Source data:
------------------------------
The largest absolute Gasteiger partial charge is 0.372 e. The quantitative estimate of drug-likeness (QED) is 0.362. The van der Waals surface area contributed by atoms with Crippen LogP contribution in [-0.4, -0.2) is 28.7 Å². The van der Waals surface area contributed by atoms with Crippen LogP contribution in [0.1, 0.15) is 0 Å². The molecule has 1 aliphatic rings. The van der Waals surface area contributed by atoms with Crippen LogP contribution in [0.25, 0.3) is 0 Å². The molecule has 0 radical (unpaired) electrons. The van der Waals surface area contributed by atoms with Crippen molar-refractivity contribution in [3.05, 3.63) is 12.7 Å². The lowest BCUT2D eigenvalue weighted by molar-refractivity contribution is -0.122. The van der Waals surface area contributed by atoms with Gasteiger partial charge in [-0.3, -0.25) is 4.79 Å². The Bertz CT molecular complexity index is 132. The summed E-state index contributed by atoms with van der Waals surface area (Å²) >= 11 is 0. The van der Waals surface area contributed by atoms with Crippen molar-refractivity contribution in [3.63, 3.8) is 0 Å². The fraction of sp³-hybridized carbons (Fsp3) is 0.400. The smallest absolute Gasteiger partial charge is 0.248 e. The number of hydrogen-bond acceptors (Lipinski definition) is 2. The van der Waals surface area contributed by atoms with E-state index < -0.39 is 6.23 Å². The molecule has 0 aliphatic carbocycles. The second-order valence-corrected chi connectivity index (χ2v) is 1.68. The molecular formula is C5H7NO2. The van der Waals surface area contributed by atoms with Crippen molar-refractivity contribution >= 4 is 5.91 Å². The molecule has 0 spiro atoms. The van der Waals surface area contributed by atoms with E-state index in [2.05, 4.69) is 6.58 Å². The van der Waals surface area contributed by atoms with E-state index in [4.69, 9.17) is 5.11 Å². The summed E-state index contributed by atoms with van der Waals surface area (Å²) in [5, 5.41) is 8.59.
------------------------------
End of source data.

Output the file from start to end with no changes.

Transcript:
The largest absolute Gasteiger partial charge is 0.372 e. The quantitative estimate of drug-likeness (QED) is 0.362. The van der Waals surface area contributed by atoms with Crippen LogP contribution in [-0.4, -0.2) is 28.7 Å². The van der Waals surface area contributed by atoms with Crippen LogP contribution in [0.1, 0.15) is 0 Å². The molecule has 1 aliphatic rings. The van der Waals surface area contributed by atoms with Crippen LogP contribution in [0.25, 0.3) is 0 Å². The molecule has 0 radical (unpaired) electrons. The van der Waals surface area contributed by atoms with Crippen molar-refractivity contribution in [3.05, 3.63) is 12.7 Å². The lowest BCUT2D eigenvalue weighted by molar-refractivity contribution is -0.122. The van der Waals surface area contributed by atoms with Gasteiger partial charge in [-0.3, -0.25) is 4.79 Å². The Bertz CT molecular complexity index is 132. The summed E-state index contributed by atoms with van der Waals surface area (Å²) >= 11 is 0. The van der Waals surface area contributed by atoms with Crippen molar-refractivity contribution in [3.63, 3.8) is 0 Å². The fraction of sp³-hybridized carbons (Fsp3) is 0.400. The smallest absolute Gasteiger partial charge is 0.248 e. The number of hydrogen-bond acceptors (Lipinski definition) is 2. The van der Waals surface area contributed by atoms with E-state index < -0.39 is 6.23 Å². The molecule has 0 aliphatic carbocycles. The second-order valence-corrected chi connectivity index (χ2v) is 1.68. The molecular formula is C5H7NO2. The van der Waals surface area contributed by atoms with Crippen molar-refractivity contribution >= 4 is 5.91 Å². The molecule has 0 spiro atoms. The van der Waals surface area contributed by atoms with E-state index in [2.05, 4.69) is 6.58 Å². The van der Waals surface area contributed by atoms with E-state index in [4.69, 9.17) is 5.11 Å². The summed E-state index contributed by atoms with van der Waals surface area (Å²) in [5, 5.41) is 8.59.